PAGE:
Friends and coworkers of long-time New York City AIDS and harm reduction activist Keith Cylar announced this week that he had died early Monday morning. Cylar's HIV turned into AIDS in 1989, and in the last year he developed cardiomyopathy, a serious enlargement of the heart. Cylar died in his sleep of cardioarythmia. He was 45 years old.
Diagnosed with HIV two decades ago, Cylar embarked on a career serving the most downtrodden among those afflicted with the disease. After organizing ACT-UP's Housing Committee, Keith joined his partner Charles King and attorney Virginia Shubert in founding Housing Works (http://www.housingworks.org), a community-based AIDS service organization that helped thousands of homeless people with HIV and AIDS find housing and other social services at a time when the medical and social services system were failing to respond to the twin crises of homelessness and HIV/AIDS. Cylar served on a number of nonprofit boards, including DRCNet's.
An announcement from Housing Works this week excerpted portions of an interview that appeared in the Housing Works bulletin last year. Recalling Housing Works' early days, "I couldn't get people out of the hospital because they didn't have a place to live... New York City literally had hospital gridlock and that was when they were keeping people out on hospital gurneys in the hallways. That was when people were not being fed, bathed, or touched. It was horrendous. You can't imagine what it was like to be black, gay, a drug user, or transgender and dying from AIDS."
Cylar didn't have to imagine it -- he was living it. "There was this incredible sense of anger and fury and determination that we were not going to die," said Cylar. "And if we were going to die, then we were going to go down fighting. It's a weird place that gets you to not care whether you had enough sleep or if you were going to pay your taxes. A lot of things just weren't important. What was important was making sure you were at the demo. Making sure that we were going to stop this government, changing the way this epidemic was killing us. Life could not just go on as usual as long as we were suffering, as long as our friends, our lovers, and our sisters, our brothers were dying."
At Housing Works, Cylar was tireless in demanding that the city, state, and federal governments provide housing and services, making the agency a leader in both providing services and advocating for its clients. He played a leading role in the development of federal legislation to create and fund HIV/AIDS service programs, as well as HIV-related substance abuse and mental health services.
"He was loud when others remained silent," said Dennis DeLeon, founder of the Latino Commission on AIDS (http://www.latinoaids.org). "He could shame any bureaucrat into action, by any means necessary. He put his body in harm's way on countless occasions, spending innumerable hours behind bars to try to wake people up to injustice. He was a national figure on the AIDS scene, promoting the successful model of client empowerment and entrepreneurship to address social ills. He consoled the families of countless friends who were clients who had lost loved ones."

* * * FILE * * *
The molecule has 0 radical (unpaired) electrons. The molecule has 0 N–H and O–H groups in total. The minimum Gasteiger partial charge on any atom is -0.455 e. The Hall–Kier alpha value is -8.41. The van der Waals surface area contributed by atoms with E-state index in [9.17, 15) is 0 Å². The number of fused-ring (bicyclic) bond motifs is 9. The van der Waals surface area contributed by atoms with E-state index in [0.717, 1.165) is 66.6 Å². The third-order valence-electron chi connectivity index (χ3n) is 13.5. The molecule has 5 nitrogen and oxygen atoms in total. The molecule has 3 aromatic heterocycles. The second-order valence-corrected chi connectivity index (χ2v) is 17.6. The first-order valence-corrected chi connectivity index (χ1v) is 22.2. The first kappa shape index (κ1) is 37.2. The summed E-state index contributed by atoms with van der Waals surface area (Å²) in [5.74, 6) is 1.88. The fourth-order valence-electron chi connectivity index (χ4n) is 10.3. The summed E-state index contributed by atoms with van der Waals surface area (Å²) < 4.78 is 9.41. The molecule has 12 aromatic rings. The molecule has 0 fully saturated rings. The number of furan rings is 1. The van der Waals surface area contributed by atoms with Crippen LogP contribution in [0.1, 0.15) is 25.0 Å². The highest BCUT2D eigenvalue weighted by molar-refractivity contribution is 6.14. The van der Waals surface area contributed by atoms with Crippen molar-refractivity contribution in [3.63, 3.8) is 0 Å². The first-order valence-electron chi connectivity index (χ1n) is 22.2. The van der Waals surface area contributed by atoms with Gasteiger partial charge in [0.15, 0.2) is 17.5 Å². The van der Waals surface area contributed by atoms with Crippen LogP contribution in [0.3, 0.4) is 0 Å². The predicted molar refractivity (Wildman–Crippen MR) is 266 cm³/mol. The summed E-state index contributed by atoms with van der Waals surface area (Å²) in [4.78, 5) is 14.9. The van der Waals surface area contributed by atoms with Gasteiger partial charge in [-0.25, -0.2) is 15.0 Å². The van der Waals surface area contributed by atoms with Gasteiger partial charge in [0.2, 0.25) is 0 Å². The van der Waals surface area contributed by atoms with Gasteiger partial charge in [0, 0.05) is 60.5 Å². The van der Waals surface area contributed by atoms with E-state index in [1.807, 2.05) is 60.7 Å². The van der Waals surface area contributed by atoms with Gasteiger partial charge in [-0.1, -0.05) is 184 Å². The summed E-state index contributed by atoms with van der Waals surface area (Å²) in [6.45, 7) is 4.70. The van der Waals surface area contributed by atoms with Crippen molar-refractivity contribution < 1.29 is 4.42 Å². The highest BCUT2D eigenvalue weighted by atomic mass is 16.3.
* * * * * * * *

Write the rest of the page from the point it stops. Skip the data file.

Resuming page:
Cylar's death came mere days after he traveled to Houston to attend the Drug Policy Alliance's "Breaking the Chains" conference on race and the drug war. His long-term commitment to the anti-drug war cause and the rights of drug users was demonstrated by his presence at many such events over the years. For example, DRCNet executive director David Borden recalls first hearing Cylar speak at a major northeast conference in New York City sponsored by the Harm Reduction Coalition in June 1995. "That conference was an eye-opener for me, and the panel I remember the most vividly was one on which Keith was a speaker and which had a lot of passionate dialogue between the panel members and the audience. At one point, responding to an issue raised in the question and answer session, Keith made clear just how fully he embraced the personal autonomy aspect of harm reduction philosophy by declaring, 'It is okay to use drugs.' He wasn't just talking about marijuana."
Cylar did work with DRCNet in 1999, when DRCNet and other organizations were in a "war of words" with TV personality "Judge Judy" Sheindlin over a comment she had made in Australia dismissing needle exchange programs. Sheindlin had been quoted in Australian as saying "Give 'em [injection drug users] dirty needles and let 'em die." To Cylar, Judge Judy's remarks were a callous death sentence, not only for drug users but their loved ones. "I assume that she means that if one of her children was unfortunate enough to get themselves addicted to drugs, or to sleep with someone who at one time injected drugs, that she is advocating that her child is not worth saving... even that we ought, as a society, to cause her death," he told DRCNet at the time. "The population at risk here numbers in the millions, including untold numbers of children yet unborn. She is advocating genocide." (See http://stopthedrugwar.org/chronicle/116/judgejudy.shtml and http://stopthedrugwar.org/chronicle/128/dumpjudgejudy.shtml online).